The sales pitches to Canberran customers are coming thick and fast as the holidays approach.
From Batemans Bay to Brisbane, traders want the Canberra dollar.
Jetstar has just announced that it is starting flights to Brisbane from December 17.
Rex is resuming Canberra to Melbourne and Canberra to Sydney flights at $69 - and without the usual block on booking cheap flights on high-demand days.
Batemans Bay has started a big publicity push to persuade Canberrans to head there.
The billboard slogan is: "Welcome Back Canberra, We've Missed You".
"Canberrans love the coast," the president of Batemans Bay Business and Tourism Chamber David Maclachlan said.
"A lot of Canberrans own houses down here. Canberrans know their importance in backing mum-and-dad businesses down here. Tourism is our biggest industry and they understand what we've been through down here, and what Canberra's been through, too.
"We're welcoming Canberrans back to the coast."
But the south coast is competing with Gold Coast, south of Brisbane.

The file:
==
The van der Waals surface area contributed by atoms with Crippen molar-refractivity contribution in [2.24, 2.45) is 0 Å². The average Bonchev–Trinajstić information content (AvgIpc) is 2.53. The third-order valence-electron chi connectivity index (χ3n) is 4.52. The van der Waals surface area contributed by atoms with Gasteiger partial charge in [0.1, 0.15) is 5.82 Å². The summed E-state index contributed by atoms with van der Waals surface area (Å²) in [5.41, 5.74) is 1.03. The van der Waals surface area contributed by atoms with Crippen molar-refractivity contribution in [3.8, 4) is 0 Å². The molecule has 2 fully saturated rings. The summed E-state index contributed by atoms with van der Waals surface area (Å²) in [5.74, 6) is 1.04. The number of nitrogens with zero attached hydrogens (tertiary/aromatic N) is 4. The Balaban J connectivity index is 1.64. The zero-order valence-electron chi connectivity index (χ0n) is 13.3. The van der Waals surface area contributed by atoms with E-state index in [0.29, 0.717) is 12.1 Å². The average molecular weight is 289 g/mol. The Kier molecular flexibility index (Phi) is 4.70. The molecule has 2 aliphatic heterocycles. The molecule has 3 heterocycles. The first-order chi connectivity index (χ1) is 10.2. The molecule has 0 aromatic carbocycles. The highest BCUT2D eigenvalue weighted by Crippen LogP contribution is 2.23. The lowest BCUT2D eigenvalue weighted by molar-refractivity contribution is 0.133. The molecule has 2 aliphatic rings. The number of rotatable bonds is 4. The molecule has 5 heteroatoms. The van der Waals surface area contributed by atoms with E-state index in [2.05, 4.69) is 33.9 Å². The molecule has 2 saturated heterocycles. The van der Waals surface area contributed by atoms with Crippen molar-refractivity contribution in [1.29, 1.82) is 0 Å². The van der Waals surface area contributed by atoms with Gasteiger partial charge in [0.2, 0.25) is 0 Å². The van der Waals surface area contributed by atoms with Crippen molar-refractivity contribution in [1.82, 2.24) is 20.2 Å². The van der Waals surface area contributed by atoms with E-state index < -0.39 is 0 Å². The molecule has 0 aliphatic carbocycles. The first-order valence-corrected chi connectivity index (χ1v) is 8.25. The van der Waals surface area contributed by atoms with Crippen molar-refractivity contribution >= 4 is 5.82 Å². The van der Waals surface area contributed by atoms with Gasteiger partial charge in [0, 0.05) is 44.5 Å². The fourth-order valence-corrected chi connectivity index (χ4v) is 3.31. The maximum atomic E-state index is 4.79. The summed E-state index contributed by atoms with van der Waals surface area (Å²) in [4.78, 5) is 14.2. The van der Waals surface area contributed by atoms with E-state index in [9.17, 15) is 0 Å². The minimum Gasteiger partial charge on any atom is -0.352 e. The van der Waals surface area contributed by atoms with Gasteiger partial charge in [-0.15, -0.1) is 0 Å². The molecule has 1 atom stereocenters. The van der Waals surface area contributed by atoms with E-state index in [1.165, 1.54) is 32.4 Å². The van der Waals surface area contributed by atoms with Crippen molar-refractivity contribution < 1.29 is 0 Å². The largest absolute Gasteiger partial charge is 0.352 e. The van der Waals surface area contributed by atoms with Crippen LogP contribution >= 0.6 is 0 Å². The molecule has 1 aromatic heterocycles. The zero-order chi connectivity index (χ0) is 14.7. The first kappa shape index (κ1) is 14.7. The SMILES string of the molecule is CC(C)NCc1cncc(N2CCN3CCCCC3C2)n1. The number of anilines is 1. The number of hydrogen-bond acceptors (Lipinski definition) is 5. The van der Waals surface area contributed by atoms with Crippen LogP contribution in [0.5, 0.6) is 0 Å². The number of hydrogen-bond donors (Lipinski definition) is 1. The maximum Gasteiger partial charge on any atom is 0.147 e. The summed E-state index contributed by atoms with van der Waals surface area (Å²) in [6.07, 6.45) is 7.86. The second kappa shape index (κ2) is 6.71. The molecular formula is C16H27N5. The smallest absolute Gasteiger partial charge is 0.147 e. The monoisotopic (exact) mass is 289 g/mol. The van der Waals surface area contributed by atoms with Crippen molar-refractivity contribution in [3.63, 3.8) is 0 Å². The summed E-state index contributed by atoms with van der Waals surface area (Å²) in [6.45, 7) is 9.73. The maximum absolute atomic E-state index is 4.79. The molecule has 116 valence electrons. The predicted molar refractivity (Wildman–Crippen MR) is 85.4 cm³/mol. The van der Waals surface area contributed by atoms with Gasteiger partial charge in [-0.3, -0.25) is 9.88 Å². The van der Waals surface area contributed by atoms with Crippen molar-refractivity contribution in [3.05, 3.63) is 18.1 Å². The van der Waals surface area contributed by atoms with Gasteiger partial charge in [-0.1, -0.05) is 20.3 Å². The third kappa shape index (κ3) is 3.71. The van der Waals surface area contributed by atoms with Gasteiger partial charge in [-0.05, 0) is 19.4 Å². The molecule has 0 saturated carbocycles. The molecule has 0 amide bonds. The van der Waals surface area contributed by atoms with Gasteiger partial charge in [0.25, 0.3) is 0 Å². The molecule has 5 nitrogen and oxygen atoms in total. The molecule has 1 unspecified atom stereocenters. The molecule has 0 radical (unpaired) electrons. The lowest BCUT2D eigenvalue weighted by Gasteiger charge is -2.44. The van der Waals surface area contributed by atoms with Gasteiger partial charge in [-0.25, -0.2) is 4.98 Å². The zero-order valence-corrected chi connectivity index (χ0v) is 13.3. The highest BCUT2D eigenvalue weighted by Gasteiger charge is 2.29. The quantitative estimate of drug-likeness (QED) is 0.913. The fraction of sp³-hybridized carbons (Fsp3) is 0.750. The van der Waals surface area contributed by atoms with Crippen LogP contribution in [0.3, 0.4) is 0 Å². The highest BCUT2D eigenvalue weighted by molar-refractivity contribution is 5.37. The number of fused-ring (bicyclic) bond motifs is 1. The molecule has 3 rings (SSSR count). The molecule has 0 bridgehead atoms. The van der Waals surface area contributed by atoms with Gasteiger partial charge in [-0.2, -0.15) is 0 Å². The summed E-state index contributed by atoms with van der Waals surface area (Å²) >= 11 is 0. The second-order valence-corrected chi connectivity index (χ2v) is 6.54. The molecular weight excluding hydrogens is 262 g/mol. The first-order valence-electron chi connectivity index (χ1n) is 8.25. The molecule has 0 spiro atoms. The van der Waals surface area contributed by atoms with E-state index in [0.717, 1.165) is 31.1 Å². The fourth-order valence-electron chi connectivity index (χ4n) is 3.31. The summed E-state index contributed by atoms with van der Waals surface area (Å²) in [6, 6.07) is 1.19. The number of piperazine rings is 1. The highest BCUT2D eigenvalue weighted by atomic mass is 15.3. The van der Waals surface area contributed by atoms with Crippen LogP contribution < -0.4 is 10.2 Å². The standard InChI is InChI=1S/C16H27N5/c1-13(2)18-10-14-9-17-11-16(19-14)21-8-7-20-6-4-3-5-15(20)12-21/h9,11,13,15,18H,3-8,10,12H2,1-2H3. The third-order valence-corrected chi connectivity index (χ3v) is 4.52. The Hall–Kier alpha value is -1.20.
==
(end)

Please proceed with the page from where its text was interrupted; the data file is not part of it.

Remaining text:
Jetstar's new flights between Canberra and Brisbane take off a week before Christmas when the Queensland border opens. It's the first time the airline has flown the route.
It reckons that the five return services a week will "provide a significant boost to tourism between the two cities".
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The route was due to begin in September and then the lockdowns at both ends grounded it.
Tickets have gone on sale for seats on the A320 aircraft. They start at $109.
Jetstar says it expects to carry a hundred thousand people between the two cities a year.
When Rex introduced its ultra-low cost fares to Sydney and Melbourne before the last set of lockdowns, Qantas responded by adding new routes between smaller regional airports.
Rex, Link, Virgin, Qantas and Jetstar seemed to be in a dog-fight - which meant good news for customers. There may well be a resumption of that kind of price war.
Qantas also added Byron Bay to its destinations reached directly from Canberra. It said that it would offer two flights per week and assess demand.
There are already signs that Canberrans are looking further afield as the lockdown recedes.
Braidwood shop-keepers remarked on busier traffic through the pit-stop town.
It is not clear, however, how many money-spenders are likely to head towards Canberra rather than away from it.
Attractions are barely open so it may be too early to talk about publicity drives - and the (possible) heat of summer may be the wrong time.
The good news is that borders are coming down and people are clearly itching to travel. The cloud on the horizon is that international borders are also coming down. Demand may be so great that lots of places get the Canberra dollar - and Canberra gets some of theirs.
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